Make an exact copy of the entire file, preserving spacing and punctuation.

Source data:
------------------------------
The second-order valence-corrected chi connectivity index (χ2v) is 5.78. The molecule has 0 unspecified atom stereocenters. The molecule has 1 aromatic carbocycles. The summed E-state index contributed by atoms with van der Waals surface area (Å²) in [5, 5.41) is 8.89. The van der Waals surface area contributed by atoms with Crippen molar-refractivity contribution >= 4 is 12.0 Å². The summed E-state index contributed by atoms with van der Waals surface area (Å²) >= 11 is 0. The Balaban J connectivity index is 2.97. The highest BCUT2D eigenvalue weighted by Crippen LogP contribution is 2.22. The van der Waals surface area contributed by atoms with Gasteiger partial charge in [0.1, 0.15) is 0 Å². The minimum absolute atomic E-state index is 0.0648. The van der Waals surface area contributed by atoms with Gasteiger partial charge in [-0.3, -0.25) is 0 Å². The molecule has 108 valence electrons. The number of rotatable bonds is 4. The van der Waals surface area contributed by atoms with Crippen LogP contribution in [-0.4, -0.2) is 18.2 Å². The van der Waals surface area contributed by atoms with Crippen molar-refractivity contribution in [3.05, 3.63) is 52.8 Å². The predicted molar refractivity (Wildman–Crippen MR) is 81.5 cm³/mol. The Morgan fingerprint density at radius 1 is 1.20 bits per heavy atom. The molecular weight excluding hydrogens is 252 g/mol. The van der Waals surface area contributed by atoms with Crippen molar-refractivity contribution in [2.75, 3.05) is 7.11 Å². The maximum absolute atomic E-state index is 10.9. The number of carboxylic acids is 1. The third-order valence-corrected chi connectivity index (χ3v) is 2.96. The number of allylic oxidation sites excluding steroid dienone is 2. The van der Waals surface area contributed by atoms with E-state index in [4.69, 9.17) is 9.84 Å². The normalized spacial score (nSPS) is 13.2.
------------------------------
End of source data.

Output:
The second-order valence-corrected chi connectivity index (χ2v) is 5.78. The molecule has 0 unspecified atom stereocenters. The molecule has 1 aromatic carbocycles. The summed E-state index contributed by atoms with van der Waals surface area (Å²) in [5, 5.41) is 8.89. The van der Waals surface area contributed by atoms with Crippen molar-refractivity contribution >= 4 is 12.0 Å². The summed E-state index contributed by atoms with van der Waals surface area (Å²) >= 11 is 0. The Balaban J connectivity index is 2.97. The highest BCUT2D eigenvalue weighted by Crippen LogP contribution is 2.22. The van der Waals surface area contributed by atoms with Gasteiger partial charge in [0.1, 0.15) is 0 Å². The minimum absolute atomic E-state index is 0.0648. The van der Waals surface area contributed by atoms with Gasteiger partial charge in [-0.3, -0.25) is 0 Å². The molecule has 108 valence electrons. The number of rotatable bonds is 4. The van der Waals surface area contributed by atoms with Crippen LogP contribution in [-0.4, -0.2) is 18.2 Å². The van der Waals surface area contributed by atoms with Crippen molar-refractivity contribution in [3.05, 3.63) is 52.8 Å². The predicted molar refractivity (Wildman–Crippen MR) is 81.5 cm³/mol. The Morgan fingerprint density at radius 1 is 1.20 bits per heavy atom. The molecular weight excluding hydrogens is 252 g/mol. The van der Waals surface area contributed by atoms with Crippen molar-refractivity contribution in [2.75, 3.05) is 7.11 Å². The maximum absolute atomic E-state index is 10.9. The number of carboxylic acids is 1. The third-order valence-corrected chi connectivity index (χ3v) is 2.96. The number of allylic oxidation sites excluding steroid dienone is 2. The van der Waals surface area contributed by atoms with E-state index in [4.69, 9.17) is 9.84 Å². The normalized spacial score (nSPS) is 13.2.